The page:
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Weak vs. Week | 60S Today

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Weak vs. Week | 60S Today

Weak vs. Week

There are many words in English that can be confusing because they sound very similar but they mean very different things. Sometimes they are spelled very similar too! These confusing words are called homophones. It’s important to read and listen carefully so you can spot the difference.

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One example of homophones are the two words, weak and week. They sound the same and are almost spelled the same but they mean two different things. Weak means that something is not strong, or it can break easily. But week is a measurement of time, meaning seven days.

Click Here for Step-by-Step Rules, Stories and Exercises to Practice All Tenses

Let’s practice and learn how to tell the difference between these two words.

Click Here for Step-by-Step Rules, Stories and Exercises to Practice All English Tenses

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Weak friend

Weak

The word weak is an adjective, meaning it describes nouns. If you are weak, you are not strong. Weak means that something is without strength or without much power.

Examples:

  1. I am weak and cannot arm wrestle my friend. (I am not strong enough to arm wrestle my friend.) Bookshelf
  2. The shelf is too weak to hold all of those books. (The shelf isn’t strong enough to hold the books.) Going to the gym
  3. I go to the gym because I am weak. (I go to the gym because I want to be strong.) Running machine
  4. The more I run, the less weak I am. (The more I run, the stronger I get.) Government
  5. The government’s power is very weak. (The government is not very strong.) a week

Week

Week is a noun. It is a measurement of time. Seven days is one week. Week can also be used in the word weekday. This means any day from Monday to Friday, or any day that isn’t on a weekend. The word weekend includes Saturday and Sunday.

Examples:

  1. I only worked three days this week. (I only worked three days out of seven.) A long week at work
  2. It’s been a long week! (The days have been passing very slowly.) Camping
  3. Sarah is going camping next week. (Sarah is going camping sometime after Sunday.) Vacation
  4. Our family is going on vacation for three weeks. (Our family is going on vacation for twenty-one days.) Getting lunch
  5. My friend and I are getting lunch this week. (My friend and I are getting lunch one day soon.) The letter E

More Tips

You can remember the difference between week and weak if you pay attention to spelling! Weak is spelled with an “a,” and week is spelled with two “e’s.” If weak only has one “e,” it isn’t as strong as the word week which has two “e’s!”

You can also think about the word week and its’ two “e’s,” as having two letters, like how a week has more than one day!

Practicing short stories about words can help you with spelling and also help you spot the difference between words.

Injured ankle

A Story to Practice Weak vs. Week

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Lisa sprained her ankle last week. She was running with her friends and her foot felt very weak. When she landed on it, she fell down. She was in a lot of pain and her friends had to help her get home because she was too weak to get there alone.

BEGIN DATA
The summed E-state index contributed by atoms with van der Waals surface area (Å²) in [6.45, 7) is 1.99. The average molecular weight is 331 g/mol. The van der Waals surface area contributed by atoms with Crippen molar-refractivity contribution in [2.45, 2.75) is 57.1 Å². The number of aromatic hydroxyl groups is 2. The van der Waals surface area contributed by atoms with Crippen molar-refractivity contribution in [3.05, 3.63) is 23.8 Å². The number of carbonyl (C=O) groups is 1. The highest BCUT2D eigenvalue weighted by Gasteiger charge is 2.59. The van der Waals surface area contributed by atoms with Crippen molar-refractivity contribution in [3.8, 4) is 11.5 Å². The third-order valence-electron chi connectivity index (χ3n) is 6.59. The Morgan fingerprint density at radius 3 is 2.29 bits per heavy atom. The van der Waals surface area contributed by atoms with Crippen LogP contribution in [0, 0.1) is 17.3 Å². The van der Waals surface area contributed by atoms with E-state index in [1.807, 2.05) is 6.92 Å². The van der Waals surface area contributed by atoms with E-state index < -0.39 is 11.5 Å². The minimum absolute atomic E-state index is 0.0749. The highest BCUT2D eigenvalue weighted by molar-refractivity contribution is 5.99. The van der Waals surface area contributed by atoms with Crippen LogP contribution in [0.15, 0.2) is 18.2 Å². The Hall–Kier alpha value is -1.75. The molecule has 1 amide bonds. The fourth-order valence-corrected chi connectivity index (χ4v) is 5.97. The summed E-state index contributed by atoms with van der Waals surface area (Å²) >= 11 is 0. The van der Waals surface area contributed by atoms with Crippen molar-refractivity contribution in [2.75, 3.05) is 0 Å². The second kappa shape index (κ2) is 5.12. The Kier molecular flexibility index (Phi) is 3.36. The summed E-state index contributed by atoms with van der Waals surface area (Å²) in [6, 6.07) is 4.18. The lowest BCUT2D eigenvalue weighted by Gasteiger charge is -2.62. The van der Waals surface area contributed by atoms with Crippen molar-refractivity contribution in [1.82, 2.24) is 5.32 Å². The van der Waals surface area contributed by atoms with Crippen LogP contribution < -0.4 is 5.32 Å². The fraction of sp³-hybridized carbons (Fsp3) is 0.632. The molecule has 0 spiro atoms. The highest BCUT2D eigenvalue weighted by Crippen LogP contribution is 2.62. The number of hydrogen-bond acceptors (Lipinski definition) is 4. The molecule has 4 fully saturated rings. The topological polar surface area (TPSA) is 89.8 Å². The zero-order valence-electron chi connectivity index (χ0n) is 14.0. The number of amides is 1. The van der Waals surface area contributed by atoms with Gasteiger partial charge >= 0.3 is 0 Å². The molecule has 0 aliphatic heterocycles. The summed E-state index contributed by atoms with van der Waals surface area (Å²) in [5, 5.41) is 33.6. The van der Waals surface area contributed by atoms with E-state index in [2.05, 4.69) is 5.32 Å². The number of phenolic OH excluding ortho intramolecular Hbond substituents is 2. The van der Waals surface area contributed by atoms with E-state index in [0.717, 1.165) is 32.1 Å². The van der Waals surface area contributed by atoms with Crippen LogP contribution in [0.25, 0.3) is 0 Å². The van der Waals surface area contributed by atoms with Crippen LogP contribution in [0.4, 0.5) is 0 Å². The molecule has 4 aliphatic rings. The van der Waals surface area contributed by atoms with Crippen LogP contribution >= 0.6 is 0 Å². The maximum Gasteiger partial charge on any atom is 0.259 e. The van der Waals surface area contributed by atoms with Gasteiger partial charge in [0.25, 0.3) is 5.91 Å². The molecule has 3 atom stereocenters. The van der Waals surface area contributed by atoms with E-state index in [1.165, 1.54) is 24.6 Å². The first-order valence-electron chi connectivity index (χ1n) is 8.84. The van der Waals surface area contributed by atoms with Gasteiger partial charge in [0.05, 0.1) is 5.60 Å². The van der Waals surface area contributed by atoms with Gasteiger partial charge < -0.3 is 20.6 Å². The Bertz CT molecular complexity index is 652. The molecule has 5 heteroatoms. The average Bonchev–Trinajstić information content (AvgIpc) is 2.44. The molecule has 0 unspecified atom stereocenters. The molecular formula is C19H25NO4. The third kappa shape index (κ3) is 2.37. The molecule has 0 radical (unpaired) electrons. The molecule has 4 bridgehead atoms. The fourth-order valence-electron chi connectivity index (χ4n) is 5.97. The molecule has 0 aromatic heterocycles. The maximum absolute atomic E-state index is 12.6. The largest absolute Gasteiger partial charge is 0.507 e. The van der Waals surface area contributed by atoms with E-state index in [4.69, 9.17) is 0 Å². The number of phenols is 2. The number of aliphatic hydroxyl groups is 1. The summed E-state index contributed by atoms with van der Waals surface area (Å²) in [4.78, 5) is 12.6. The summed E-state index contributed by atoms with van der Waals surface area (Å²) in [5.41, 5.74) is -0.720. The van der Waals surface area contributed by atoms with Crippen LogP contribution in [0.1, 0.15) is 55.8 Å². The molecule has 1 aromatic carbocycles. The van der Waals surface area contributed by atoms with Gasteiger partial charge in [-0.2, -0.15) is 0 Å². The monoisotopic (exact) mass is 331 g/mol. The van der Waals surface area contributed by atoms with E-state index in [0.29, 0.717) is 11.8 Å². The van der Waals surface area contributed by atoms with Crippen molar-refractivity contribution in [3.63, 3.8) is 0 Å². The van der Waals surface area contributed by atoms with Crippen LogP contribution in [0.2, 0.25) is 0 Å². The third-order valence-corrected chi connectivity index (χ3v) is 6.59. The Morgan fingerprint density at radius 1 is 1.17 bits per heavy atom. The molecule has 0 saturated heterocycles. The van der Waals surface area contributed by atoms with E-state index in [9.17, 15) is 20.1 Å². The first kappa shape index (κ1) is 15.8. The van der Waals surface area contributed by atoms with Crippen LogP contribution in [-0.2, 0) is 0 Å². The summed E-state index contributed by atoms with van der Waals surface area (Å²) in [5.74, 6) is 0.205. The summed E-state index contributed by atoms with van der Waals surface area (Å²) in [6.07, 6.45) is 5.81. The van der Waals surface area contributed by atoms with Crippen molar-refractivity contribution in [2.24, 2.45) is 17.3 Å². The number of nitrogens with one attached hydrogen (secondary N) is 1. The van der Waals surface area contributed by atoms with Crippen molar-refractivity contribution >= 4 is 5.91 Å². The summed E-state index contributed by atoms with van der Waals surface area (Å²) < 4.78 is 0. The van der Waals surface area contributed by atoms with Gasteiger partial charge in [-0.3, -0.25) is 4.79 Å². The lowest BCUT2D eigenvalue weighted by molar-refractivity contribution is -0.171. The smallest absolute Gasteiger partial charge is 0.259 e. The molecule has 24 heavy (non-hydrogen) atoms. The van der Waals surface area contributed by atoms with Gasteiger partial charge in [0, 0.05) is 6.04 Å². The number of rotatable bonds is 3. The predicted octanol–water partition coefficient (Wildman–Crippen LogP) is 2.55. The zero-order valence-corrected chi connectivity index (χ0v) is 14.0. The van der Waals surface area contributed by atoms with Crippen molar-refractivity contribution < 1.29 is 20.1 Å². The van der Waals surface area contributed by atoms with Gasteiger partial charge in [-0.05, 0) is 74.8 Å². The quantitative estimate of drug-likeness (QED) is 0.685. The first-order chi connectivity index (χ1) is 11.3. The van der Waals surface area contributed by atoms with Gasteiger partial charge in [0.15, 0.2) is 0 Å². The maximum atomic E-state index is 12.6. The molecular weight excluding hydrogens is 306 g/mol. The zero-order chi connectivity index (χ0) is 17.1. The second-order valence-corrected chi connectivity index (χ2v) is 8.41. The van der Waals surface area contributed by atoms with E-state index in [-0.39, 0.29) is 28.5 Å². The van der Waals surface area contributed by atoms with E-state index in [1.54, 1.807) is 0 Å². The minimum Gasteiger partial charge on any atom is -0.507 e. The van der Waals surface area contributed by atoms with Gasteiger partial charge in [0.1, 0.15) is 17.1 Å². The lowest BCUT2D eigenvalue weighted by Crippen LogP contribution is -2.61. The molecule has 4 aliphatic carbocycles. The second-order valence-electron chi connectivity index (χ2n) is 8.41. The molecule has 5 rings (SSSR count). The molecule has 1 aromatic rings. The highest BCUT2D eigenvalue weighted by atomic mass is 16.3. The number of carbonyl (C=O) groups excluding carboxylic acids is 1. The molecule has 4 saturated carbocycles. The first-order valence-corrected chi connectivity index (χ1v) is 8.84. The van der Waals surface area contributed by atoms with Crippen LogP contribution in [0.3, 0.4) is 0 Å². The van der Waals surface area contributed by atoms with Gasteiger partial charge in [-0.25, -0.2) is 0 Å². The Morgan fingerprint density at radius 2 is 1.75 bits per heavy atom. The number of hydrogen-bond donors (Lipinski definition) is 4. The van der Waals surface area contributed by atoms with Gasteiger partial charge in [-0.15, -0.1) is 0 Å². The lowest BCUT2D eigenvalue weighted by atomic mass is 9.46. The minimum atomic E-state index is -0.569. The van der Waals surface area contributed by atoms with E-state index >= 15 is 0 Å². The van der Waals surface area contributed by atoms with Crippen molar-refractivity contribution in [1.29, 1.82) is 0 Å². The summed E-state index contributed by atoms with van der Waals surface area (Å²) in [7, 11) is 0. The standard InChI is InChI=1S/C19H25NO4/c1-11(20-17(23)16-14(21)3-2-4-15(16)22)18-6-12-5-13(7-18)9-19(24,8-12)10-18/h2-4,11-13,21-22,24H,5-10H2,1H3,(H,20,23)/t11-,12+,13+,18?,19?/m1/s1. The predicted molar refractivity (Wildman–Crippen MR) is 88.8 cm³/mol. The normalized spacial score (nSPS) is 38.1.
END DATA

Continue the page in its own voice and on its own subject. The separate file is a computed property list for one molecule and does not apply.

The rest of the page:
Later that week, she went to the doctor. Lisa needed crutches because her ankle was still too weak to walk on. The doctor told her that she should do some small ankle exercises to strengthen the weak muscle in her foot.

Lisa likes doing her foot exercises because she enjoys working out. She likes to strengthen her muscles because it makes her feel strong. She doesn’t like feeling weak. She goes to the gym three times a week. It makes her feel good about herself.

Lisa is going to try to go on a short walk with her friends later this week. She hopes her ankle won’t be as weak.

Weak vs. Week

A Copy of the Story – Fill in the Blanks (Using Week or Weak)

Quiz

Answer the following 10 questions and then check your answers. Each question is worth 10 points.

Part 1:

  1. Which of the following is the correct definition of weak?
    1. A measurement of time
    2. To be lacking strength
    3. To be very strong
    4. Seven days
  2. Which of the following is the correct definition of week?
    1. Three days
    2. One month
    3. To have plenty of strength
    4. A measurement of time
  3. Which of the following sentences is written correctly?
    1. I am too week to lift thatbox.
    2. There are four weaks in a month.
    3. The bag ripped because it was too week for the groceries.
    4. Jennifer is going on vacation for one week with her family.
  4. Which of the following sentences is written incorrectly?
    1. My birthday is next week.
    2. When we get older, we become more weak.
    3. I exercise so I am not week.
    4. Library books are due in one week.

Part 2:

  1. My little sister is than me.
    1. weak
    2. week
    3. weaking
    4. weaker
  2. My mother works five days a .
    1. weeks
    2. weak
    3. weaker
    4. week
  3. The doctor said my ankle isstill too to play soccer.
    1. weaker
    2. weeker
    3. weak
    4. weeks
  4. Susan’s boss said she cantake two for summer vacation, andone for winter.
    1. week
    2. weaks
    3. weeks
    4. weaker
  5. John was afraid that the ropewas too to hold him.
    1. weaker
    2. weak
    3. week
    4. weeks
  6. Jeff has six off of work to heal hisshoulder.
    1. weaks
    2. week
    3. weaker
    4. weeks

Answer Key

Part 1: 1. B | 2. D | 3. D | 4. C Part 2: 1. D | 2. D | 3. C | 4. C | 5. B | 6. D

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